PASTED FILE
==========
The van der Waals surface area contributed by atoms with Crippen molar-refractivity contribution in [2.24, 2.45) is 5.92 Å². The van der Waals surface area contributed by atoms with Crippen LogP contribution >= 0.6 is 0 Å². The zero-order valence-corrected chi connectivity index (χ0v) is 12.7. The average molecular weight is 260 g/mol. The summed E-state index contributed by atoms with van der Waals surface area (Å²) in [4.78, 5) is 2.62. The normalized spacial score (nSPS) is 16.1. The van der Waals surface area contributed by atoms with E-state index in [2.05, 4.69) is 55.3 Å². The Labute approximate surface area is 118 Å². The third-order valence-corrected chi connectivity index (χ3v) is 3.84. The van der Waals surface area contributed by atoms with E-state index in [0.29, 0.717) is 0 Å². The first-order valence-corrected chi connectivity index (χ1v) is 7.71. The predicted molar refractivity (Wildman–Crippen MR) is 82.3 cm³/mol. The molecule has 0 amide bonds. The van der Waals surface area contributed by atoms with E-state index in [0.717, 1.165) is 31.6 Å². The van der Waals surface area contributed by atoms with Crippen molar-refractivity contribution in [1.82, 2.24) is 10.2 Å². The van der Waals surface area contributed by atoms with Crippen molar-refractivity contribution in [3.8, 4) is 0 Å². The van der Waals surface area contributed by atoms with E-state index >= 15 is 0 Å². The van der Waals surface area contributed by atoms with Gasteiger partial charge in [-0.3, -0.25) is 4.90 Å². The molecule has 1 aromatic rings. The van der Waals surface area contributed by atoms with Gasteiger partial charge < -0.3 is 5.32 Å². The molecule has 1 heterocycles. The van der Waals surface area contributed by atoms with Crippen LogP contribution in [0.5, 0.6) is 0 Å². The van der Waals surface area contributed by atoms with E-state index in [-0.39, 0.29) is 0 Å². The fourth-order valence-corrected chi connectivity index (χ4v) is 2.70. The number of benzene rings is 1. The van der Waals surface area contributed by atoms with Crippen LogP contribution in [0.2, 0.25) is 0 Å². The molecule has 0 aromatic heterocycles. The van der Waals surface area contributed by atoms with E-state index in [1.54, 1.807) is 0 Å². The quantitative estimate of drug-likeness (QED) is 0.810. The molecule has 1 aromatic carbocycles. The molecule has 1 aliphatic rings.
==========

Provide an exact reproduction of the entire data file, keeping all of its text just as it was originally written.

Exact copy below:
The van der Waals surface area contributed by atoms with Crippen molar-refractivity contribution in [2.24, 2.45) is 5.92 Å². The van der Waals surface area contributed by atoms with Crippen LogP contribution >= 0.6 is 0 Å². The zero-order valence-corrected chi connectivity index (χ0v) is 12.7. The average molecular weight is 260 g/mol. The summed E-state index contributed by atoms with van der Waals surface area (Å²) in [4.78, 5) is 2.62. The normalized spacial score (nSPS) is 16.1. The van der Waals surface area contributed by atoms with E-state index in [2.05, 4.69) is 55.3 Å². The Labute approximate surface area is 118 Å². The third-order valence-corrected chi connectivity index (χ3v) is 3.84. The van der Waals surface area contributed by atoms with E-state index in [0.29, 0.717) is 0 Å². The first-order valence-corrected chi connectivity index (χ1v) is 7.71. The predicted molar refractivity (Wildman–Crippen MR) is 82.3 cm³/mol. The molecule has 0 amide bonds. The van der Waals surface area contributed by atoms with E-state index in [0.717, 1.165) is 31.6 Å². The van der Waals surface area contributed by atoms with Crippen molar-refractivity contribution in [1.82, 2.24) is 10.2 Å². The van der Waals surface area contributed by atoms with Crippen molar-refractivity contribution in [3.8, 4) is 0 Å². The van der Waals surface area contributed by atoms with E-state index >= 15 is 0 Å². The van der Waals surface area contributed by atoms with Gasteiger partial charge in [-0.3, -0.25) is 4.90 Å². The molecule has 1 aromatic rings. The van der Waals surface area contributed by atoms with Gasteiger partial charge < -0.3 is 5.32 Å². The molecule has 1 heterocycles. The van der Waals surface area contributed by atoms with Crippen LogP contribution in [0.5, 0.6) is 0 Å². The van der Waals surface area contributed by atoms with E-state index in [-0.39, 0.29) is 0 Å². The fourth-order valence-corrected chi connectivity index (χ4v) is 2.70. The number of benzene rings is 1. The van der Waals surface area contributed by atoms with Crippen LogP contribution in [0.2, 0.25) is 0 Å². The molecule has 0 aromatic heterocycles. The van der Waals surface area contributed by atoms with E-state index in [1.54, 1.807) is 0 Å². The quantitative estimate of drug-likeness (QED) is 0.810. The molecule has 1 aromatic carbocycles. The molecule has 1 aliphatic rings.